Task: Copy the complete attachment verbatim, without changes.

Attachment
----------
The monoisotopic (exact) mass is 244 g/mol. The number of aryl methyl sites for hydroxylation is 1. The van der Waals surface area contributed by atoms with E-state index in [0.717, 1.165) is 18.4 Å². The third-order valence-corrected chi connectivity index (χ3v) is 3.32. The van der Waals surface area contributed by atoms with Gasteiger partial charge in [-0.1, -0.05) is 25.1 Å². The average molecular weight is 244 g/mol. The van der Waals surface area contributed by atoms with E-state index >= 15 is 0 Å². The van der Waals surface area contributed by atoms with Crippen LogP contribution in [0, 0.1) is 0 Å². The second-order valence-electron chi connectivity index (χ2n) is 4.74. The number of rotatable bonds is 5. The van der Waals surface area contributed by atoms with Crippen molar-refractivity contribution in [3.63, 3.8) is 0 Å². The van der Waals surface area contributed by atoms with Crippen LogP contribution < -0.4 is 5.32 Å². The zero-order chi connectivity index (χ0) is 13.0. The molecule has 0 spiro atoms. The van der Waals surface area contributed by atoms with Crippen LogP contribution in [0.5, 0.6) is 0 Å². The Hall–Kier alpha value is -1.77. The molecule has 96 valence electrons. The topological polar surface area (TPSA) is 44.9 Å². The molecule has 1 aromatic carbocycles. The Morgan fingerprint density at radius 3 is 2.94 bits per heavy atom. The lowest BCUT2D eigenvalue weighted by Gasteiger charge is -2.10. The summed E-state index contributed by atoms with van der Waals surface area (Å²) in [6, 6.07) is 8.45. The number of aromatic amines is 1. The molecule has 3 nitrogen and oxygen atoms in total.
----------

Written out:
The monoisotopic (exact) mass is 244 g/mol. The number of aryl methyl sites for hydroxylation is 1. The van der Waals surface area contributed by atoms with E-state index in [0.717, 1.165) is 18.4 Å². The third-order valence-corrected chi connectivity index (χ3v) is 3.32. The van der Waals surface area contributed by atoms with Gasteiger partial charge in [-0.1, -0.05) is 25.1 Å². The average molecular weight is 244 g/mol. The van der Waals surface area contributed by atoms with E-state index >= 15 is 0 Å². The van der Waals surface area contributed by atoms with Crippen LogP contribution in [0, 0.1) is 0 Å². The second-order valence-electron chi connectivity index (χ2n) is 4.74. The number of rotatable bonds is 5. The van der Waals surface area contributed by atoms with Crippen molar-refractivity contribution in [3.63, 3.8) is 0 Å². The van der Waals surface area contributed by atoms with Crippen LogP contribution < -0.4 is 5.32 Å². The zero-order chi connectivity index (χ0) is 13.0. The molecule has 0 spiro atoms. The van der Waals surface area contributed by atoms with Crippen LogP contribution in [0.5, 0.6) is 0 Å². The Hall–Kier alpha value is -1.77. The molecule has 96 valence electrons. The topological polar surface area (TPSA) is 44.9 Å². The molecule has 1 aromatic carbocycles. The Morgan fingerprint density at radius 3 is 2.94 bits per heavy atom. The lowest BCUT2D eigenvalue weighted by Gasteiger charge is -2.10. The summed E-state index contributed by atoms with van der Waals surface area (Å²) in [6, 6.07) is 8.45. The number of aromatic amines is 1. The molecule has 3 nitrogen and oxygen atoms in total.